(Overdue) First Impressions: Lazy J Cruiser Deuce Boost Pedal

Back in January 2023, I picked up something a bit different: a pedal that’s designed (amongst other things) for boosting tweed amps.

The Lazy J Cruiser Deuce boost pedal

Read on for my (overdue!) First Impressions, with audio examples too!


The Cruiser Deuce is a boost/overdrive pedal made by Lazy J Projects, for pushing an amp into saturation at lower volume levels.

The pedal has no tone controls. If you want to use it as a regular overdrive pedal, you’ll need to use other pedals and/or your amp to shape the sound instead.

Personally, I’m going to stick to using it as a boost pedal into both clean and dirty amps. Paired with my Klon, I think it brings these signal chains to life, and sounds great in the room.

Table of Contents

What Did You Buy?

I bought a Cruiser Deuce dual-boost pedal. They’re made by Lazy J Projects.

I got mine from the second-hand market back in January 2023.

Why Did You Buy It?

I bought it to run as a boost in front of my tweed amp setups.

In the last few years, I’ve started using tweed amps. Back in 2021, I bought a Fender Tweed Deluxe amp. Late last year, I built a hybrid setup where I run my Synergy BMan and IICP preamps into the Axe-FX 3 for power amp emulation + effects.

Lazy J Projects make some of the most revered modern tweed amps on the planet. It’s my understanding that they designed the Cruiser series of pedals specifically to boost these amps, to drive them into full saturation at lower volumes.

So yeah … a boost pedal that seems to be specifically designed for my favourite type of amp? I had to try one 🙂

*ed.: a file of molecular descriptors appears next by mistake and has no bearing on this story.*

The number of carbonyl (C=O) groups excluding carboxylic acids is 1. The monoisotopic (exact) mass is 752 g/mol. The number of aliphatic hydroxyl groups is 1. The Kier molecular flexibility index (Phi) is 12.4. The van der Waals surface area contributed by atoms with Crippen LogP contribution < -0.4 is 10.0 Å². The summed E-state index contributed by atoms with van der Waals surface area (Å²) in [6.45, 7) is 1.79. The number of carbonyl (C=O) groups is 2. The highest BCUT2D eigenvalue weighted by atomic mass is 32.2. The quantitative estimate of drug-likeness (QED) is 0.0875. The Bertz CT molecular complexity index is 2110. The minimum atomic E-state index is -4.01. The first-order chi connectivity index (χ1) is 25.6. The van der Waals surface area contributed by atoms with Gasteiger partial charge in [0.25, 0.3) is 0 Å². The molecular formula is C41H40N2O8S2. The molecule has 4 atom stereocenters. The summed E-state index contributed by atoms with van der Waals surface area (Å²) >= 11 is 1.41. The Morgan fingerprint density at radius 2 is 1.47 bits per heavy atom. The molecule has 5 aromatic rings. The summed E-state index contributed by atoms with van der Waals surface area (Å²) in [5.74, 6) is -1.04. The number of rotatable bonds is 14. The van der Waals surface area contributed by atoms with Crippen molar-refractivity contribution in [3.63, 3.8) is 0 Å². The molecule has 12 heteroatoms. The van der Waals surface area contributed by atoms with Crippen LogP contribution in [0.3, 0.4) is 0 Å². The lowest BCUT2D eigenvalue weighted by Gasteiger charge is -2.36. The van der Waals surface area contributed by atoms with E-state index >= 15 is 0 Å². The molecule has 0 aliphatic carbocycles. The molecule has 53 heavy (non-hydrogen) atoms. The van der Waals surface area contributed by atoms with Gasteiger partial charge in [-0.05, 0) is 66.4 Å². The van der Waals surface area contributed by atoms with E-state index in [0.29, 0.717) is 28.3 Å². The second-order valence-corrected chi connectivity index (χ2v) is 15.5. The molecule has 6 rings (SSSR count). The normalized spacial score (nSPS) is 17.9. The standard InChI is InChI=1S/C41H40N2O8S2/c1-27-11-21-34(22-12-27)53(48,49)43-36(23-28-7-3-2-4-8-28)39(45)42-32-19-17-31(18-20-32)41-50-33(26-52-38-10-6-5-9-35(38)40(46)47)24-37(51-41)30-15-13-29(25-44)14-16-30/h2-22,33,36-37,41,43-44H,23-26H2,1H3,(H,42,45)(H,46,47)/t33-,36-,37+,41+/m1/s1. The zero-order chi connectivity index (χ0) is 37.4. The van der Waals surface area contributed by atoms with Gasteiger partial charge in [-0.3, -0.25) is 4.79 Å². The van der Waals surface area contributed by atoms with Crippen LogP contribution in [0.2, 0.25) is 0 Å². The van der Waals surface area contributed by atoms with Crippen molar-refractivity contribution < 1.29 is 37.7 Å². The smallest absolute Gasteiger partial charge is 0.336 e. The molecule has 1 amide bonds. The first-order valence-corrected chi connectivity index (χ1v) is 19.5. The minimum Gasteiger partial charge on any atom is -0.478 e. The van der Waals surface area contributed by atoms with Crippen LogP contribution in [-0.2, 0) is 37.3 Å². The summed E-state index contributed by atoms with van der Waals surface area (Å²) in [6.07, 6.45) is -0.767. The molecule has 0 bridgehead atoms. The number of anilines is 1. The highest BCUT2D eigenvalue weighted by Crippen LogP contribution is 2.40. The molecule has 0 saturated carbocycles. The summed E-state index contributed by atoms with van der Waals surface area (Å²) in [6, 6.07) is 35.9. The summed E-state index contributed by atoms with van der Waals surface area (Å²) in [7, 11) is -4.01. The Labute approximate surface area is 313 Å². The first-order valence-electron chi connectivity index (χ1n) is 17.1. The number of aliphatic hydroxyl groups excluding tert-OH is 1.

Why Did You Buy The Deuce Variant?

I believe that there’s two variants of the pedal: the Cruiser and the Cruiser Deuce. The main difference seems to be that the Cruiser Deuce has a second footswitch to control when the Drive & Saturation part of the circuit is active.

I went with the Deuce mostly for the convenience of that second footswitch. And partly because they’re pretty rare pedals, and it proved easier to snag a Cruiser Deuce than a regular Cruiser.

My Rig Today

I’ve used two different signal paths for the audio demos on this blog.

For the ‘regular overdrive’ demo, I used:

  • my Fender Telecaster
  • into the Axe-FX 3 (mostly for the tuner)
  • out to the Cruiser Deuce
  • back into the Axe-FX 3 for amp, cab, delay and reverb
  • into my audio interface
  • out to my DAW

For the ‘as a boost pedal’ demos, I used:

  • various guitars
  • into the Axe-FX 3
  • out to my pedalboard, where I used:
    • the Ceriatone Centura Klon-clone pedal in the classic clean-boost setup
    • into the Lazy J Cruiser Deuce
  • into my Synergy preamp, where I used:
    • the Synergy BMan preamp module (based on the Fender Bassman amp), or
    • the Synergy IICP preamp module (based on the Mesa Boogie Mark 2 C+ amp)
  • into the Axe-FX 3 for power amp, cab, and effects
  • into my audio interface
  • out to my DAW

For guitars, I used:

  • my Fender 63 Telecaster (known as Mirage)
  • my 2021 Fender Player Stratocaster / Frankencaster (known as Starfire)
  • my 2020 PRS Paul’s Guitar (known as The Earl)

At all times, any pedals on my pedalboard were in their own loops on my Gigrig G2 pedal switcher. This ensures that unused pedals cannot affect the captured tone at all.

It’s a lot of gear for one pedal, I know, and some of it (the IICP in particular) is quite exotic. As we get into the audio examples, you’ll see why.

Can It Function As A Regular Overdrive?

Let’s tackle this one first.

When I was doing research into this pedal, I read quite a few comments from people who were disappointed with the pedal and what it does. Maybe I misunderstood, but I got the strong impression that many of them were trying to use this as a normal overdrive pedal into a regular pedal platform-type setup.

This is what it sounds like as an overdrive pedal through my rig:

Telecaster > Cruiser Deuce as OD > Axe-FX 3

In that audio demo, I had both sides of the Cruiser Deuce switched on, and I ran it into a totally clean pedal platform patch on the Axe-FX 3.

There’s two main things to be aware of:

  • there are no tone controls at all on the pedal
  • the overdrive has a fuzzy characteristic to the sound

I can’t tell you how much of that fuzzy characteristic is coming from the pedal itself, and how much is coming from the interaction of pedal + amp + cab. Either way, it’s there.

To change the tone, you’ll need to either put another pedal in front of it (such as a Klone), or dial in your amp to suit. Or maybe both.